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The New Zealand Wars: A History of the Maori Campaigns and the Pioneering Period: Volume II: The Hauhau Wars, (1864–72)



Major-General Chute, in a despatch dated 15th January, 1866, reporting his operations in South Taranaki after the storming of Otapawa pa, wrote:—

“On the evening of the 14th January I directed the Native Contingent to ascertain the position of Ketemarae, and instructed them to remain near it during the night and to send me information which would enable me to move against it early on the following morning. The force as below [three 6-pounder guns, 510 Imperial troops, 40 Forest Rangers, and 150 Native Contingent] marched at 4.15 a.m. this day and, proceeding over the plains in a northerly direction for two miles, came in front of a line of stockading and earthwork, flanked on either side by bush, and extending across the main track leading into the clearing in which Ketemarae is situated. The position was carried without opposition, though it had evidently been the intention of the rebels to defend it, for we found provisions, and fires still alight within the work. I can only account for their not availing themselves of so formidable a position for opposing our advance by attributing it to the dispiriting effect of their severe loss at Otapawa. The force then advanced on Ketemarae itself, which is about a mile within this entrenchment, and consisted of four palisaded pas in echelon, enclosing a large number of whares; these were all burnt, and as far as practicable the cultivations destroyed.”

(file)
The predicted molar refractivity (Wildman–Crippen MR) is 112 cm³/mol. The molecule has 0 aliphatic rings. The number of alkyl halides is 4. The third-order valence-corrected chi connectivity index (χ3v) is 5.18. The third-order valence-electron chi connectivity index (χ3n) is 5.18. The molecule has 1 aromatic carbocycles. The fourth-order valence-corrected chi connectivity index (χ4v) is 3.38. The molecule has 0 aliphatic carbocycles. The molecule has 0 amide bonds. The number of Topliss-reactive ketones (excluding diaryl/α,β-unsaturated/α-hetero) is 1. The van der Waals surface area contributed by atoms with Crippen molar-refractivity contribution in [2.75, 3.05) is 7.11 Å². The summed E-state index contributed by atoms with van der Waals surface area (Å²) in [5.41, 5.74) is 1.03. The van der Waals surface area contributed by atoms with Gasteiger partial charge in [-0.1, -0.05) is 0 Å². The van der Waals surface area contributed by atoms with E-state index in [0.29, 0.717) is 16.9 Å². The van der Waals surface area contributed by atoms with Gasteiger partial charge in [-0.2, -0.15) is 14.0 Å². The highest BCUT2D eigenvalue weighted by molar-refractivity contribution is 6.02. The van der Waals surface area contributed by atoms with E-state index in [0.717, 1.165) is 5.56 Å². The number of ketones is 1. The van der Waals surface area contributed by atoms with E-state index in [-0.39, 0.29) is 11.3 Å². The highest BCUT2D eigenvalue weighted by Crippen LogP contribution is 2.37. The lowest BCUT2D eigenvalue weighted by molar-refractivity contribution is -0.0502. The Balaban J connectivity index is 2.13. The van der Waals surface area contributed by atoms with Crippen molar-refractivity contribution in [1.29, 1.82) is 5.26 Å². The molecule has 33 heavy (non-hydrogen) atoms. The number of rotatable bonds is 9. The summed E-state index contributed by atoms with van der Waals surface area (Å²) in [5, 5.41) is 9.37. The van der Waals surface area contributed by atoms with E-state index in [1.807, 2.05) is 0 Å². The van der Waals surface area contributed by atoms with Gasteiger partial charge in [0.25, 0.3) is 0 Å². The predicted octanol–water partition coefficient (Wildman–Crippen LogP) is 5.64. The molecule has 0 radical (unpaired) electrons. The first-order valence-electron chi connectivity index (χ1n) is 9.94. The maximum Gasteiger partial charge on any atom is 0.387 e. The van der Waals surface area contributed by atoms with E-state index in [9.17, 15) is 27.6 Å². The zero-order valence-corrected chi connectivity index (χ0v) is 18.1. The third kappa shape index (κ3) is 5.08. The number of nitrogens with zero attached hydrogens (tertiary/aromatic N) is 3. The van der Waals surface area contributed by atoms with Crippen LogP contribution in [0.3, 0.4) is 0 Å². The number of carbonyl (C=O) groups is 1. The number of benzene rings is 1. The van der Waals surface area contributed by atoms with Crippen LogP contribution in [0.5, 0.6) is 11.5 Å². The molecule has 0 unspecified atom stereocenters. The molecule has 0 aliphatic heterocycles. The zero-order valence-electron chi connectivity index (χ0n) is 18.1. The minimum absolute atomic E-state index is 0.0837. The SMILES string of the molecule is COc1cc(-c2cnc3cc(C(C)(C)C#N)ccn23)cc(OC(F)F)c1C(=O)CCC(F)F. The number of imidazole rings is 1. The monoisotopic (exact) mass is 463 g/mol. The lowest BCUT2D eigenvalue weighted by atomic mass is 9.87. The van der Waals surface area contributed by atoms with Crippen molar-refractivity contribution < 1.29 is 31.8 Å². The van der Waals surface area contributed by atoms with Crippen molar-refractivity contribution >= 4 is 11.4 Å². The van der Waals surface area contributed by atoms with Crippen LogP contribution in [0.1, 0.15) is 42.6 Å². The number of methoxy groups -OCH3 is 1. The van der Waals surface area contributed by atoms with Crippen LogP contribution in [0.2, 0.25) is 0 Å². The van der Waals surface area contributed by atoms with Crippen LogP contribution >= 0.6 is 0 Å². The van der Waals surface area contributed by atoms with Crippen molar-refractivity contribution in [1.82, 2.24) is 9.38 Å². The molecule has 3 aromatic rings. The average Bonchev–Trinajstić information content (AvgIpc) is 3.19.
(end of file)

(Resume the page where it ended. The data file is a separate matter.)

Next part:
page 505

The Forest Rangers and Native Contingent then searched the bush about Ketemarae, destroyed some villages, and fought small parties of Maoris; twenty-one Hauhaus were reported killed.